“Hello and welcome back
Have you been here before?
Does it feel familiar?”
-Geoff Sobelle, Artist Statement from the play Home
Geoff Sobelle and his cast of six reach out to the better parts of humanity with their production of Home. On the train to ArtsEmerson I got this strange feeling that this play would change my life. I have never seen a show that had such a welcoming spirit. Even the tone of the Artists Statement in the playbill made me feel welcome. I knew this group of artists were here to take care of me, that they wanted me to open myself to let them in. That for these next two hours, this theater would be my home.
“Remember the feel? The light. The smell. The unnamable thing that turns a simple set of coordinates into some psychic shelter rooted deep inside of you. How will you find your way home? How will you know once you get there?”-Geoff Sobelle
Did you see it? For anyone who couldn’t see it, the show was completely movement based, the action focusing primarily on the everyday tasks we do in the privacy of our homes. It was the most compelling piece of theater I have seen this year…and no one spoke. The play starts with the actors building their home onstage. When I say “home” I mean they built an entire house onstage. So we were the first to see this new world created onstage, just for us.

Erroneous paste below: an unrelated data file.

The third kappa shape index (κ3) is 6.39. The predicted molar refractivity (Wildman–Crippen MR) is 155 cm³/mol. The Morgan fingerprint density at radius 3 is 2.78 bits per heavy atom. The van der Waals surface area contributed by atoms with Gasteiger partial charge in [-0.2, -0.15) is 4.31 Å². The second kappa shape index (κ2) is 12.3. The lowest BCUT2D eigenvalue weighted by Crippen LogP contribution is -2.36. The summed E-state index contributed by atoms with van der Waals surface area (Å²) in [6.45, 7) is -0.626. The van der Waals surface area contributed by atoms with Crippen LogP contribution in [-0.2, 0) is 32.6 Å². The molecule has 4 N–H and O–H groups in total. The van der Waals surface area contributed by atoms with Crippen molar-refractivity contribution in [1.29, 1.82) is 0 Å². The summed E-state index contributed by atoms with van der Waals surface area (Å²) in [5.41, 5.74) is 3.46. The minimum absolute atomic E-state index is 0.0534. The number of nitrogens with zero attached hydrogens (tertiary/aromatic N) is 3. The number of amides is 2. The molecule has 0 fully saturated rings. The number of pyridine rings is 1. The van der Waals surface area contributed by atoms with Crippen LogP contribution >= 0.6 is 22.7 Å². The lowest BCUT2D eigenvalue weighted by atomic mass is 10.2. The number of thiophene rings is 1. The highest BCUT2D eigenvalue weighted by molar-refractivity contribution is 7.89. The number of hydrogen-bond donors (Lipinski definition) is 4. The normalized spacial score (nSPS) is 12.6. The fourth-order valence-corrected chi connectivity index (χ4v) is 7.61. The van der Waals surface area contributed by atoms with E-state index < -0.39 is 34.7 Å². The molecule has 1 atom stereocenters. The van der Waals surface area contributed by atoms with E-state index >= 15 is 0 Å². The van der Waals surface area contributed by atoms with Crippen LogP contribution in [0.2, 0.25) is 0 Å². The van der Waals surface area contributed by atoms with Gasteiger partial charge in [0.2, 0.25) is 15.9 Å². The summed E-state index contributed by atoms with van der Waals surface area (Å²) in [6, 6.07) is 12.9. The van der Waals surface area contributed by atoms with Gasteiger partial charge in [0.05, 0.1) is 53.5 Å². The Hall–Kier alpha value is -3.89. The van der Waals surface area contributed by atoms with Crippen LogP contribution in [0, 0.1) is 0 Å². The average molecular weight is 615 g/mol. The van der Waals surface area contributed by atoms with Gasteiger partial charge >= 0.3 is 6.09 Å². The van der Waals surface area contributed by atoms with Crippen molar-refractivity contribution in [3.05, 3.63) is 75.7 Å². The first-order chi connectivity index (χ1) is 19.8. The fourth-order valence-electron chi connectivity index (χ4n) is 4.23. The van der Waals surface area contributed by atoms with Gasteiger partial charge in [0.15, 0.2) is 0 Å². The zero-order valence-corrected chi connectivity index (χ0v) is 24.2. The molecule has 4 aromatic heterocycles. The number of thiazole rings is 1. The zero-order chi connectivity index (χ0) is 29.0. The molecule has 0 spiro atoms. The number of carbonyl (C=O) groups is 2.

But do you want to know the most beautiful part? For an hour and forty minutes I got to watch people, real people onstage who had this connection they were not even aware of. Because everyone brushes their teeth, everyone does their laundry or unloads groceries, and everyone poops. So here was this intricately interwoven piece of theater with people of all races existing parallel to each other sharing the beauty, the feeling of what it means to live. And they were willing to fully open their arms to their audience and share that feeling with us too.
I won’t tell you everything because you’ll have your own experience.
I just want you to know that there is hope.
To glimpse those moments in people’s lives, the moments of disaster, of grief, and celebration gave me hope for humanity. Because we all hurt but we also laugh. At the end of the day, a home is a safe haven. It is the place we all return to. When that is not possible, we are not whole. So please, for those who have lost their homes, whose homes have been destroyed, it is important we give everyone the shelter, the stability and the warmth of a home they deserve.